The comparative approach has become a powerful tool for understanding how predation has shaped prey behavior. In this study we recorded the occurrence of common aquatic predator species and their densities in seven natural populations of Trinidadian guppies, Poecilia reticulata. We then exposed shoals of guppies from each of these populations to a series of predator treatments. Predator treatments differed in the species of predator used (pike cichlids, Crenicichla frenata; rivulus, Rivulus hartii; and freshwater prawns, Macrobrachium carcinus) and thus in the level of risk posed. We recorded the antipredator responses of guppies in each of these predator treatments.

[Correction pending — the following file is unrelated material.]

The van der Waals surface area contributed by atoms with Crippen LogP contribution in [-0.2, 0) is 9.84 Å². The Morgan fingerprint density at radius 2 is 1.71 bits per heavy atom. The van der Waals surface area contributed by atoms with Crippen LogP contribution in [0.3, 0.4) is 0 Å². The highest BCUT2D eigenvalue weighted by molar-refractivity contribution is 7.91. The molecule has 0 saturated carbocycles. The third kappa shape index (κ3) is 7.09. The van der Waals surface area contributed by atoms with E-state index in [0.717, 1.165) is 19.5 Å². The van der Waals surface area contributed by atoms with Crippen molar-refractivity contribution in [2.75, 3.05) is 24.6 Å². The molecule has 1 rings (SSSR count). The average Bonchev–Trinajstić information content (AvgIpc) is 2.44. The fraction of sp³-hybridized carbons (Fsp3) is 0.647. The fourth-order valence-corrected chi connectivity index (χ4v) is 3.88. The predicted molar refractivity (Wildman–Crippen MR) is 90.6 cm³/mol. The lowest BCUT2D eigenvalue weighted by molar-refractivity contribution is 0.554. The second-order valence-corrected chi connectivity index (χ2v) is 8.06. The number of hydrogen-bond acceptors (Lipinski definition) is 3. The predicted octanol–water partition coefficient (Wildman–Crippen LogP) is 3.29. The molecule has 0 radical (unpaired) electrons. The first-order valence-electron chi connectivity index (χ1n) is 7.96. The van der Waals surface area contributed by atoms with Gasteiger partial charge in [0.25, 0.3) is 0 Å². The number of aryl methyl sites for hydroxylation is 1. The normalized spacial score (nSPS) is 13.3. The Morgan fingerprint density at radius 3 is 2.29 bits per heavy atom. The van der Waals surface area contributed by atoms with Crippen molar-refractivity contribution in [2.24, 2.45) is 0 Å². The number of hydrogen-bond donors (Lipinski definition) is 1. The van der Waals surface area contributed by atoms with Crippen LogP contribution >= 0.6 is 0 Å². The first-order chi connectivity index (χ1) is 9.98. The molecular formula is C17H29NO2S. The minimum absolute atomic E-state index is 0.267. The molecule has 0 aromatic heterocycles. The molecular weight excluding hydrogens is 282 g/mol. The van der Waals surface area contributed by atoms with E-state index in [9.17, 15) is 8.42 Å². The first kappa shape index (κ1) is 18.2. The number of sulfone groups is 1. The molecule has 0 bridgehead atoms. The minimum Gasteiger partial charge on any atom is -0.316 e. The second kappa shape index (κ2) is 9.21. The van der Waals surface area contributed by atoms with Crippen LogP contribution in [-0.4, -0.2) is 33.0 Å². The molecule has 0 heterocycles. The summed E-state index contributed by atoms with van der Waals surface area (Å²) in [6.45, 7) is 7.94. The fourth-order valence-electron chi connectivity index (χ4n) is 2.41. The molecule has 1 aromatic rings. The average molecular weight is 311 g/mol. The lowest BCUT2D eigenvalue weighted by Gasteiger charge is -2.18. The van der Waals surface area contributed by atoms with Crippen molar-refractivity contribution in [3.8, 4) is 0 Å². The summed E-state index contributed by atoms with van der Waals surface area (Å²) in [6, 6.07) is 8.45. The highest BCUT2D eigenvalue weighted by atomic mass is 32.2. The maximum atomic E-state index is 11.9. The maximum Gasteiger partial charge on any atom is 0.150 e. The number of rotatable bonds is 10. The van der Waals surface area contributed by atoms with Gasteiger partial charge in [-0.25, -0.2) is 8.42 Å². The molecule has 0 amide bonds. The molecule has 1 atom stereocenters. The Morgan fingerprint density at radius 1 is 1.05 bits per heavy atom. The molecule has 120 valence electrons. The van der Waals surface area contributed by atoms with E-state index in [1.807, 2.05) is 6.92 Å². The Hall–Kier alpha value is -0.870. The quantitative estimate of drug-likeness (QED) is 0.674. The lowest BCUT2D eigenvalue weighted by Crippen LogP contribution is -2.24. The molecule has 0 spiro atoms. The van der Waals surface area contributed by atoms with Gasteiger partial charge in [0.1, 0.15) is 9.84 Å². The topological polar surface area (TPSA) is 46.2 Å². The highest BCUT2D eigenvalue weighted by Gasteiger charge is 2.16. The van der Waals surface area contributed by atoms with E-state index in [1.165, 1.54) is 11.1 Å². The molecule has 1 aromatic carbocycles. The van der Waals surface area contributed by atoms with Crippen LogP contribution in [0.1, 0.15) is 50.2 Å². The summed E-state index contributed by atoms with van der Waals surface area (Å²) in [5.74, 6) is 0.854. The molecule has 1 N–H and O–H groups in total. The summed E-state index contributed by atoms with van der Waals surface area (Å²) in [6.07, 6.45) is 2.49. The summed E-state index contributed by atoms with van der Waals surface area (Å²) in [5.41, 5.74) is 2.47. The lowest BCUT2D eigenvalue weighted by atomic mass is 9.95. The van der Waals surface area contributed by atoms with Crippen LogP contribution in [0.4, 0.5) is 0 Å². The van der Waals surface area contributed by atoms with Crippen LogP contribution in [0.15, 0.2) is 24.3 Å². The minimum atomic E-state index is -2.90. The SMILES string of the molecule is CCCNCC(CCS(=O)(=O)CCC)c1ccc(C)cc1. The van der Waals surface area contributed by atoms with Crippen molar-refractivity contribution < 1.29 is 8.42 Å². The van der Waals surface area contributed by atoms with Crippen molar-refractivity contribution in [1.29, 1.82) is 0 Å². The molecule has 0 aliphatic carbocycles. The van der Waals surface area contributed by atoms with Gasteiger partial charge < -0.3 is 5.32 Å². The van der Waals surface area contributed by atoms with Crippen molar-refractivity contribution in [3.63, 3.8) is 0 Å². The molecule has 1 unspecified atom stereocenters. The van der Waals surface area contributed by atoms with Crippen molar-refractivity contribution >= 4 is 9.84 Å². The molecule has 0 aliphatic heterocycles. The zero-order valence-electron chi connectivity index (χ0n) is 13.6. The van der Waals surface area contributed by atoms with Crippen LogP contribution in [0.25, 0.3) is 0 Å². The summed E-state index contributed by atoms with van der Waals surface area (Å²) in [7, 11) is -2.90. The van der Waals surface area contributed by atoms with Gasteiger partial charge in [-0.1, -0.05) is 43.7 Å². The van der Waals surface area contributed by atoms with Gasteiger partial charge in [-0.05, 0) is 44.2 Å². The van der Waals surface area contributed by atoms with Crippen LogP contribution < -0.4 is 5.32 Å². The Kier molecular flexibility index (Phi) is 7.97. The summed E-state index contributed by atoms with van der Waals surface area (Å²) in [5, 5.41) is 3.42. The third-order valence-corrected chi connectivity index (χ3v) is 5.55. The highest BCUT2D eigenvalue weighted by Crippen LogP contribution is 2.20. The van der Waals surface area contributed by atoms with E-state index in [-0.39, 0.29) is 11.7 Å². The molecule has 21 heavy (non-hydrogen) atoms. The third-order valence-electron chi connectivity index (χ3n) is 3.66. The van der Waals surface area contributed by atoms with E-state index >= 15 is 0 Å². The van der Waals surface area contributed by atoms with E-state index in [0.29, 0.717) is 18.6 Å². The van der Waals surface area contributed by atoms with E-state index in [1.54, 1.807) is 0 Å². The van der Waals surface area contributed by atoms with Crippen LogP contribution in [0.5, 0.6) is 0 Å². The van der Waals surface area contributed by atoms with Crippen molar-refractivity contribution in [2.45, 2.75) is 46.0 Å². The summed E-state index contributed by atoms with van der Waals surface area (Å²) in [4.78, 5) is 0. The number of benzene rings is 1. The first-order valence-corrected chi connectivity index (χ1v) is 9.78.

The strength of antipredator behavior shown by guppies was affected by both the type of predator they were exposed to and the level of predation risk they experienced naturally in the wild. Importantly, we found that guppies from high-risk populations showed a heightened response, compared to those from lower risk populations, only when exposed to the predator species that posed the greatest risk. Our results show the importance of individual predator species in shaping the behavioral traits of prey species at the population level. This has implications for prey movement between habitats that are geographically close but differ greatly in predator fauna.